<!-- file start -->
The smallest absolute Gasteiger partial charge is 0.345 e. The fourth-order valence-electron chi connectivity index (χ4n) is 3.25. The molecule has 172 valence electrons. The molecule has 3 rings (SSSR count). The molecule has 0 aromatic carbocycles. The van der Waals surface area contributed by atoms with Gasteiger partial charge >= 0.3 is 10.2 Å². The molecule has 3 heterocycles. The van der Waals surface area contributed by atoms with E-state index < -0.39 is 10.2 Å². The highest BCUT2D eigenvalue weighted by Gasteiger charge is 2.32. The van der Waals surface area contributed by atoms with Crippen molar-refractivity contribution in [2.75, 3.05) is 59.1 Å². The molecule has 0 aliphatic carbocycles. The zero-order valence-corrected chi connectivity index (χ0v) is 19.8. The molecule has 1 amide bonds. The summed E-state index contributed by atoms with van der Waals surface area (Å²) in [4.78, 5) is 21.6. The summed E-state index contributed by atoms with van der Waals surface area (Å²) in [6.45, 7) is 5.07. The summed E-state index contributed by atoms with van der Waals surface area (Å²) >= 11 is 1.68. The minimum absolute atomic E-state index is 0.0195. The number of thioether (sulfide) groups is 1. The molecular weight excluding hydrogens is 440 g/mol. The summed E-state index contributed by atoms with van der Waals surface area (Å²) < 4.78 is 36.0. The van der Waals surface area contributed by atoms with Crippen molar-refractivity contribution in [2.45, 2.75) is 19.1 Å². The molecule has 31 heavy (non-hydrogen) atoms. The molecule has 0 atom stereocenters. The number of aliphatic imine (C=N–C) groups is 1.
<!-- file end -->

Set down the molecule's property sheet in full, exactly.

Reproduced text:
The smallest absolute Gasteiger partial charge is 0.345 e. The fourth-order valence-electron chi connectivity index (χ4n) is 3.25. The molecule has 172 valence electrons. The molecule has 3 rings (SSSR count). The molecule has 0 aromatic carbocycles. The van der Waals surface area contributed by atoms with Gasteiger partial charge >= 0.3 is 10.2 Å². The molecule has 3 heterocycles. The van der Waals surface area contributed by atoms with E-state index < -0.39 is 10.2 Å². The highest BCUT2D eigenvalue weighted by Gasteiger charge is 2.32. The van der Waals surface area contributed by atoms with Crippen molar-refractivity contribution in [2.75, 3.05) is 59.1 Å². The molecule has 0 aliphatic carbocycles. The zero-order valence-corrected chi connectivity index (χ0v) is 19.8. The molecule has 1 amide bonds. The summed E-state index contributed by atoms with van der Waals surface area (Å²) in [4.78, 5) is 21.6. The summed E-state index contributed by atoms with van der Waals surface area (Å²) in [6.45, 7) is 5.07. The summed E-state index contributed by atoms with van der Waals surface area (Å²) >= 11 is 1.68. The minimum absolute atomic E-state index is 0.0195. The number of thioether (sulfide) groups is 1. The molecular weight excluding hydrogens is 440 g/mol. The summed E-state index contributed by atoms with van der Waals surface area (Å²) < 4.78 is 36.0. The van der Waals surface area contributed by atoms with Crippen molar-refractivity contribution in [2.45, 2.75) is 19.1 Å². The molecule has 31 heavy (non-hydrogen) atoms. The molecule has 0 atom stereocenters. The number of aliphatic imine (C=N–C) groups is 1.